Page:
• 1.

    Kohan DE, Barton M. Endothelin and endothelin antagonists in chronic kidney disease. Kidney Int 2014; 86:896904. doi: 10.1038/ki.2014.143

  • 2.

    Raina R, et al. The role of endothelin and endothelin antagonists in chronic kidney disease. Kidney Dis (Basel) 2020; 6:2234. doi: 10.1159/000504623

  • 3.

    Heerspink HJL, et al. Drug-induced reduction in albuminuria is associated with subsequent renoprotection: A meta-analysis. J Am Soc Nephrol 2015; 26:20552064. doi: 10.1681/ASN.2014070688

    • Crossref
    • Search Google Scholar
    • Export Citation
  • 4.

    Coresh J, et al. Change in albuminuria and subsequent risk of end-stage kidney disease: An individual participant-level consortium meta-analysis of observational studies. Lancet Diabetes Endocrinol 2019; 7:115127. doi: 10.1016/S2213-8587(18)30313-9

    • Crossref
    • Search Google Scholar
    • Export Citation
  • 5.

    Fernandez-Fernandez B, et al. Canagliflozin and renal events in diabetes with established nephropathy clinical evaluation and study of diabetic nephropathy with atrasentan: What was learned about the treatment of diabetic kidney disease with canagliflozin and atrasentan? Clin Kidney J 2019; 12:313321. doi: 10.1093/ckj/sfz070

    • Crossref
    • Search Google Scholar
    • Export Citation
  • 6.

    Mann JFE, et al. Avosentan for overt diabetic nephropathy. J Am Soc Nephrol 2010; 21:527535. doi: 10.1681/ASN.2009060593

  • 7.

    Dhaun N, et al. Selective endothelin-A receptor antagonism reduces proteinuria, blood pressure, and arterial stiffness in chronic proteinuric kidney disease. Hypertension 2011; 57:772779. doi: 10.1161/hypertensionaha.110.167486

    • Crossref
    • Search Google Scholar
    • Export Citation
  • 8.

    Heerspink HJL, et al. Atrasentan and renal events in patients with type 2 diabetes and chronic kidney disease (SONAR): A double-blind, randomised, placebo-controlled trial. Lancet 2019; 393:19371947. doi: 10.1016/S0140-6736(19)30772-X

    • Crossref
    • Search Google Scholar
    • Export Citation
  • 9.

    Trachtman H, et al. DUET: A phase 2 study evaluating the efficacy and safety of sparsentan in patients with FSGS. J Am Soc Nephrol 2018; 29:27452754. doi: 10.1681/ASN.2018010091

    • Crossref
    • Search Google Scholar
    • Export Citation
  • 10.

    Hogan J, et al. Complete remission of proteinuria in patients with focal segmental glomerulosclerosis treated with sparsentan, a dual endothelin and angiotensin receptor antagonist, in DUET trial (abstract). American Society of Nephrology (ASN) Annual Meeting (digital) 2020; SU-OR38. https://www.hdcn.com/xk/07or0038.htm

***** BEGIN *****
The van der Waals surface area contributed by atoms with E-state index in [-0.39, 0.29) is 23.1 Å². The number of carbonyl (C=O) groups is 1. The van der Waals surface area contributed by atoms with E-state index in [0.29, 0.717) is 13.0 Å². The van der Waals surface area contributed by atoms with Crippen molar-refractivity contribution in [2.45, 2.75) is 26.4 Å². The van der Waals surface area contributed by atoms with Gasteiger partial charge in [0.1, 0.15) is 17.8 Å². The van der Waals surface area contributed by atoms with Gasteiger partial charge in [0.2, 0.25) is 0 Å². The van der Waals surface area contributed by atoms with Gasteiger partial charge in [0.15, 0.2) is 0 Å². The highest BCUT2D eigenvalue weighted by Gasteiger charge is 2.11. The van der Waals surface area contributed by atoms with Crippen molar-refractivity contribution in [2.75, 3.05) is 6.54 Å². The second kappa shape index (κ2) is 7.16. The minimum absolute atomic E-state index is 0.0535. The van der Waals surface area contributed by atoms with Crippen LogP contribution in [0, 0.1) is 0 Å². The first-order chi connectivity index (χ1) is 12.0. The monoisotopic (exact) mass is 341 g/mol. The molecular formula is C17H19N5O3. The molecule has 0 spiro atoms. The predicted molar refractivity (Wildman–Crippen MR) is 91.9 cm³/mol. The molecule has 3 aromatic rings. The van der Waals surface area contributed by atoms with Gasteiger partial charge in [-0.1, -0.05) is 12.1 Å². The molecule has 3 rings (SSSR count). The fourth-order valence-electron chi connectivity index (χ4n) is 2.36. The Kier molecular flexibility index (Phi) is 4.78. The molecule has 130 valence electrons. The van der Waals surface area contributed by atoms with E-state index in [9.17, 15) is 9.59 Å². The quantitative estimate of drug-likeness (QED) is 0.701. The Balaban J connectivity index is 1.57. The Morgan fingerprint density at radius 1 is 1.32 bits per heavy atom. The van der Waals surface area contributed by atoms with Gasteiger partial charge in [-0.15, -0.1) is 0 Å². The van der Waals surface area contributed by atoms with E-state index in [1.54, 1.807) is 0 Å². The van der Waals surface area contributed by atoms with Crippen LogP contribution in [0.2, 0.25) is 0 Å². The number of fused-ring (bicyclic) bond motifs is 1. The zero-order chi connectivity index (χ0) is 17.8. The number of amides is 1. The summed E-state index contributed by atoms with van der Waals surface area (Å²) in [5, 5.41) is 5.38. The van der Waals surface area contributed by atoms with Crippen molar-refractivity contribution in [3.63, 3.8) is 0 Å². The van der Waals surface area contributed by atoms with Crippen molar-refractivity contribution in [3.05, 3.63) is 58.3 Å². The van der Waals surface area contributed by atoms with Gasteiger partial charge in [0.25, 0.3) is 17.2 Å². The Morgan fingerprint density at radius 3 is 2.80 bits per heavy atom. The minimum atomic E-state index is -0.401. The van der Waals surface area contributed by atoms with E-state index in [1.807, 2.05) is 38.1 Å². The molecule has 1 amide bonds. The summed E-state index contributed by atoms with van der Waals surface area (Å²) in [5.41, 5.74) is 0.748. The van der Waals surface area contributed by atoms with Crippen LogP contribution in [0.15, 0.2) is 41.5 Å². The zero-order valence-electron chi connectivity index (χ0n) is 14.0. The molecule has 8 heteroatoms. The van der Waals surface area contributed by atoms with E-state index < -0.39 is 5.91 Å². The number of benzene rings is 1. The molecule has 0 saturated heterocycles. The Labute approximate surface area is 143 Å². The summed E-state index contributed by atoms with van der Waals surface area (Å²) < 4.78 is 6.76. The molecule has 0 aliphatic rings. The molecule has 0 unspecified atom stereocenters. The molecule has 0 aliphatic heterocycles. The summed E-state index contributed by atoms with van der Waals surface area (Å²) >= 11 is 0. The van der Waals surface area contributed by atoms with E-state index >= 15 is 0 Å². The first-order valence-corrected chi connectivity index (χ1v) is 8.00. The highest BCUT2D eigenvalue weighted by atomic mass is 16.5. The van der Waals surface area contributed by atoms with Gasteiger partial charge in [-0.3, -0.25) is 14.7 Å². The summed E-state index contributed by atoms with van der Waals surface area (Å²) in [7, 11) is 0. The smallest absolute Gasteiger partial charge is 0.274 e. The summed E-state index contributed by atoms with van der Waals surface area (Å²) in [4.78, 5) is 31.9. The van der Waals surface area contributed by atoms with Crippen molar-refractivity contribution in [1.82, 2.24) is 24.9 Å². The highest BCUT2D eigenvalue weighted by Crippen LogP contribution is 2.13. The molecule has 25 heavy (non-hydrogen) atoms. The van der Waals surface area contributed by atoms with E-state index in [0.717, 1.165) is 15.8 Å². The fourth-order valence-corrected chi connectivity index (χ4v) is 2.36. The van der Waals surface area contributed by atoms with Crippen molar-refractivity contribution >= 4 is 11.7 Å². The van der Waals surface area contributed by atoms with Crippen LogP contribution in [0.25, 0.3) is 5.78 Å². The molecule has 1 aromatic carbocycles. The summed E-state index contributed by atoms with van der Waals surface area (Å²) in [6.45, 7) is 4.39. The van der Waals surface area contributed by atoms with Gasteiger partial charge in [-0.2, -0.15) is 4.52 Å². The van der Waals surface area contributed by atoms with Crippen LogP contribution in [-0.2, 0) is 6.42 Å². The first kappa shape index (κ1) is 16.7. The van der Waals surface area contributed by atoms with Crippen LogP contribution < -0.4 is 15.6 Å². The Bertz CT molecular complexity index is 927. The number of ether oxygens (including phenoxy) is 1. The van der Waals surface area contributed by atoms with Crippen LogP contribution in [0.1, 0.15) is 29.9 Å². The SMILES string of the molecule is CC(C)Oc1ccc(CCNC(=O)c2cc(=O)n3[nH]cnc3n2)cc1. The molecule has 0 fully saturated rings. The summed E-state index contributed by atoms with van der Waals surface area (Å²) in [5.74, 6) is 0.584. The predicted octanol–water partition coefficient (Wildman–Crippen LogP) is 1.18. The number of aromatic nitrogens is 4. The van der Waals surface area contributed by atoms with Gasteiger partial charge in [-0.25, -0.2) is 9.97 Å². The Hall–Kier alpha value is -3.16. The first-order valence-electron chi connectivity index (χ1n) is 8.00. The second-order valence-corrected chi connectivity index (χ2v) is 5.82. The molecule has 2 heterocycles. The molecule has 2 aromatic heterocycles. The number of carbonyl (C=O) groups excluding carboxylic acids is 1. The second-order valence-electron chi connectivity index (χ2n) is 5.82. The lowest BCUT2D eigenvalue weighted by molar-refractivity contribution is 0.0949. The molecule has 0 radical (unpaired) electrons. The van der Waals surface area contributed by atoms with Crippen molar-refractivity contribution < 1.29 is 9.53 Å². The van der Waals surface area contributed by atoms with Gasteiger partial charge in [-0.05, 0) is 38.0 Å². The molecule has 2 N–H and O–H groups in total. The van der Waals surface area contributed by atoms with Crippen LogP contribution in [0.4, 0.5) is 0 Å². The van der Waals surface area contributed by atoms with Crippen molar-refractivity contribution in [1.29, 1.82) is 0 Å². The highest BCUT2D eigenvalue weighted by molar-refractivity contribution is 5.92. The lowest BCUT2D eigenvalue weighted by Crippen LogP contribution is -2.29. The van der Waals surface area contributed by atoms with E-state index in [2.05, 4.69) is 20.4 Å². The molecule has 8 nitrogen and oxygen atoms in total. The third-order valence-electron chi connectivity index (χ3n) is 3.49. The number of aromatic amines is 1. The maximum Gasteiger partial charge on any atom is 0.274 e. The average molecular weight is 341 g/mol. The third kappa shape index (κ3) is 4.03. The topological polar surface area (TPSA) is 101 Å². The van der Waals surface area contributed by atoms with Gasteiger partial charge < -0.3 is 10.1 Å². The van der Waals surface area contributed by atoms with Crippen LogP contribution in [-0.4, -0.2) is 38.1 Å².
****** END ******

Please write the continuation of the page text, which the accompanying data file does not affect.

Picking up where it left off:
• Search Google Scholar
    • Export Citation
  • 11.

    Komers R, et al. Study design of the phase 3 sparsentan versus irbesartan (DUPLEX) study in patients with focal segmental glomerulosclerosis. Kidney Int Rep 2020; 5:494502. doi: 10.1016/j.ekir.2019.12.017

    • Crossref
    • Search Google Scholar
    • Export Citation
  • 12.

    Heerspink HJL, et al. Dapagliflozin in patients with chronic kidney disease. N Engl J Med 2020; 383:14361446. doi: 10.1056/NEJMoa2024816

New Studies in the Pipeline with Endothelin Inhibitors

  • 1 Marina Lopez-Martinez, MD, and María José Soler, MD, PhD, FERA, are with the Nephrology Department, Vall d’Hebron University Hospital, Vall d’Hebron Institute of Research, Barcelona, Spain.
Full access

Endothelin-1 (ET-1) plays a role in chronic kidney disease (CKD) progression (1). In the kidney, ET-1 binding of the endothelin A (ETA) receptor drives afferent arteriole vasoconstriction, cell proliferation, podocyte and glycocalyx damage, matrix accumulation, and proinflammatory effects, whereas binding of the endothelin B (ETB) receptor produces vasodilation, antifibrotic effects, and decreased sodium reabsorption and natriuresis (1, 2). Although renin-angiotensin-aldosterone system (RAAS) inhibition has proven a reduction of albuminuria and a proportional effect on kidney protection (3, 4), residual albuminuria still implies a significant risk of CKD progression (5

Endothelin-1 (ET-1) plays a role in chronic kidney disease (CKD) progression (1). In the kidney, ET-1 binding of the endothelin A (ETA) receptor drives afferent arteriole vasoconstriction, cell proliferation, podocyte and glycocalyx damage, matrix accumulation, and proinflammatory effects, whereas binding of the endothelin B (ETB) receptor produces vasodilation, antifibrotic effects, and decreased sodium reabsorption and natriuresis (1, 2). Although renin-angiotensin-aldosterone system (RAAS) inhibition has proven a reduction of albuminuria and a proportional effect on kidney protection (3, 4), residual albuminuria still implies a significant risk of CKD progression (5). Therefore, other therapies, such as endothelin receptor antagonists (ERAs), are currently being evaluated as promising treatments for different proteinuric nephropathies (1, 2).